Retro Memory Hack Chat – Hackaday Leave a comment

Join us on Wednesday, November 3 at noon Pacific for the Retro Memory Hack Chat with Andy Geppert!
With how cheap and easy-to-integrate modern memory chips have become, it’s easy to lose track of the fact that it wasn’t too long ago that memory was the limiting factor in most computer designs. Before the advent of silicon memory, engineers had to make do with all sorts of weird and wonderful technologies just to provide a few precious bytes of memory. Things like intricate webs of wires spangled with ferrite cores, strange acoustic delay lines, and even magnetic bubbles were all tried at one time or another. They worked, at least well enough to get us to the Moon, but none would prove viable in the face of advancements in silicon memory.
That doesn’t mean that retro memory technology doesn’t have a place anymore. Some hobbyists, like Andy Geppert, are keeping the retro memory flame alive. His Core 64 project puts a core memory module in the palm of your hand, and even lets you “draw” directly to memory with a magnet. Andy learned a few tricks along the way to that accomplishment, and wants us all to appreciate the anachronistic charm of retro memory technologies. Stop by the Hack Chat to talk about your memories of memory, or to just learn what it used to take to store a little bit of data.
join-hack-chatOur Hack Chats are live community events in the Hack Chat group messaging. This week we’ll be sitting down on Wednesday, November 3 at 12:00 PM Pacific time. If time zones have you tied up, we have a handy time zone converter.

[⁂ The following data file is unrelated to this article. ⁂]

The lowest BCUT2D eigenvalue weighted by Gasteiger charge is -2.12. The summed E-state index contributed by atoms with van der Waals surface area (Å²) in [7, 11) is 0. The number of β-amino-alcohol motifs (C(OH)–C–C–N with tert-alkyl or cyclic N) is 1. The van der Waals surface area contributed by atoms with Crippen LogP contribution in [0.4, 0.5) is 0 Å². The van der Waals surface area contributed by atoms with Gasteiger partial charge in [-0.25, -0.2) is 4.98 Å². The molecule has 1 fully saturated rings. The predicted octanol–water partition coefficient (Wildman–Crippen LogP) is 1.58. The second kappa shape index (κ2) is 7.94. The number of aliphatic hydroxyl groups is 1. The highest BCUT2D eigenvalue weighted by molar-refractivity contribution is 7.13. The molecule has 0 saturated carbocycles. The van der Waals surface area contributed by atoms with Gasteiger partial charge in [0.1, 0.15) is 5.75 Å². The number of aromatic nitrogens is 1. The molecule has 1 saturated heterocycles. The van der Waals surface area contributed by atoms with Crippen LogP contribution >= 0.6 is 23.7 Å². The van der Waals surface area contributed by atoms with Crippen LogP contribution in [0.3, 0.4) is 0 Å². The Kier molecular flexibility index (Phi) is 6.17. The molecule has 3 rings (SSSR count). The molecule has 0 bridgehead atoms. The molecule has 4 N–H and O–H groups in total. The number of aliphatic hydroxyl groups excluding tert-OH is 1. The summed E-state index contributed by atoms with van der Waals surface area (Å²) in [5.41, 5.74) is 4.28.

My all time favorite obsolete memory type is the William’s tube, an electrostatic memory that stored bits as tiny charges on the face plate of a cathode ray tube. In the pioneer days of computing (1940’s thru early 1950’s) this device held sway by being the only practical random access memory. It had a reputation for flakiness that was the stuff of legends. IBM managed to get their version of device working well enough that they used it in their 701 36-bit computers. Due to its proclivity for flipping bits, early 701 users would run important calculations twice and compare the results. The 72 CRTs that made up the 2K x 36-bit memory were visible through the glass doors of the enclosure. During its inaugural demonstration to the press, photographers’ flash bulbs disturbed the memory, so the glass doors had to be covered with sheets of paper.
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